Author bio

Jewell Parker Rhodes

Jewell Parker Rhodes - book author

Jewell Parker Rhodes has always loved reading and writing stories. Born and raised in Manchester, a largely African-American neighborhood on the North Side of Pittsburgh, she was a voracious reader as a child. She began college as a dance major, but when she discovered there were novels by African Americans, for African Americans, she knew she wanted to be an author. She wrote six novels for adults, two writing guides, and a memoir, but writing for children remained her dream.

Now Jewell has published four children’s books: Ninth Ward, Sugar, Bayou Magic, and Towers Falling. Her fifth, Ghost Boys, will be released in spring of 2018. She's also published six adult novels, two writing guides, and a memoir. When she’s not writing, she’s visiting schools to talk about her books with the kids who read them, or teaching writing at Arizona State University, where she is the Piper Endowed Chair and Founding Artistic Director of the Virginia G. Piper Center for Creative Writing.

Jewell has received numerous honors including: the American Book Award, the National Endowment of the Arts Award in Fiction, the Black Caucus of the American Library Award for Literary Excellence, the PEN Oakland/Josephine Miles Award for Outstanding Writing, and two Arizona Book Awards. Ninth Ward was named a Coretta Scott King Honor Book, a Notable Book for a Global Society, and a Today Show Al’s Book Club for Kids Selection. Her work has been published in China, Korea, France, Germany, Italy, Canada, Turkey and the United Kingdom, and reproduced in audio for NPR’s “Selected Shorts.”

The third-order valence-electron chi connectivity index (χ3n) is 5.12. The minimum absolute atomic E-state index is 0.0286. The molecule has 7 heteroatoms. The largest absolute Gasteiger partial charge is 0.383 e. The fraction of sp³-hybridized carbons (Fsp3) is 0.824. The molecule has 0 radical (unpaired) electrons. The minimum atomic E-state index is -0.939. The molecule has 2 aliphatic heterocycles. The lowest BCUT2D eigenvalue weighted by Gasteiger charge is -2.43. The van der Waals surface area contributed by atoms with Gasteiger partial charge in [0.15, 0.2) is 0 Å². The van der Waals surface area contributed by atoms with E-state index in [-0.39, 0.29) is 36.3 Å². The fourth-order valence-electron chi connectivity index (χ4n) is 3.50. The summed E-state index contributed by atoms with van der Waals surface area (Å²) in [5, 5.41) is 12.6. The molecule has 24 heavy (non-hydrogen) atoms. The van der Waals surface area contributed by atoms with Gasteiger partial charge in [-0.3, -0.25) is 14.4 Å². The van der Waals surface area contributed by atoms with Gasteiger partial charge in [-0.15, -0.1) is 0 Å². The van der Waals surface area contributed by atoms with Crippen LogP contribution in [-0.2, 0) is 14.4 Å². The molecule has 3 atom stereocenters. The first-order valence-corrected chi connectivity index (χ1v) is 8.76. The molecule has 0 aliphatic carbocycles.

Jewell Parker Rhodes is the author of books: Ghost Boys, Towers Falling, Ninth Ward, Sugar, Voodoo Dreams: A Novel of Marie Laveau, Bayou Magic, Douglass' Women, Voodoo Season, Moon (Marie Laveau Mystery #2), Magic City


Author books

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Title
Description
01
Twelve-year-old Jerome is shot by a police officer who mistakes his toy gun for a real threat. As a ghost, he observes the devastation that’s been unleashed on his family and community in the wake of what they see as an unjust and brutal killing.

Soon Jerome meets another ghost: Emmett Till, a boy from a very different time but similar circumstances. Emmett helps Jerome process what has happened, on a journey towards recognizing how historical racism may have led to the events that ended his life. Jerome also meets Sarah, the daughter of the police officer, who grapples with her father’s actions.

Once again Jewell Parker Rhodes deftly weaves historical and socio-political layers into a gripping and poignant story about how children and families face the complexities of today’s world, and how one boy grows to understand American blackness in the aftermath of his own death.
02
From award-winning author Jewell Parker Rhodes, a powerful novel set fifteen years after the 9/11 attacks.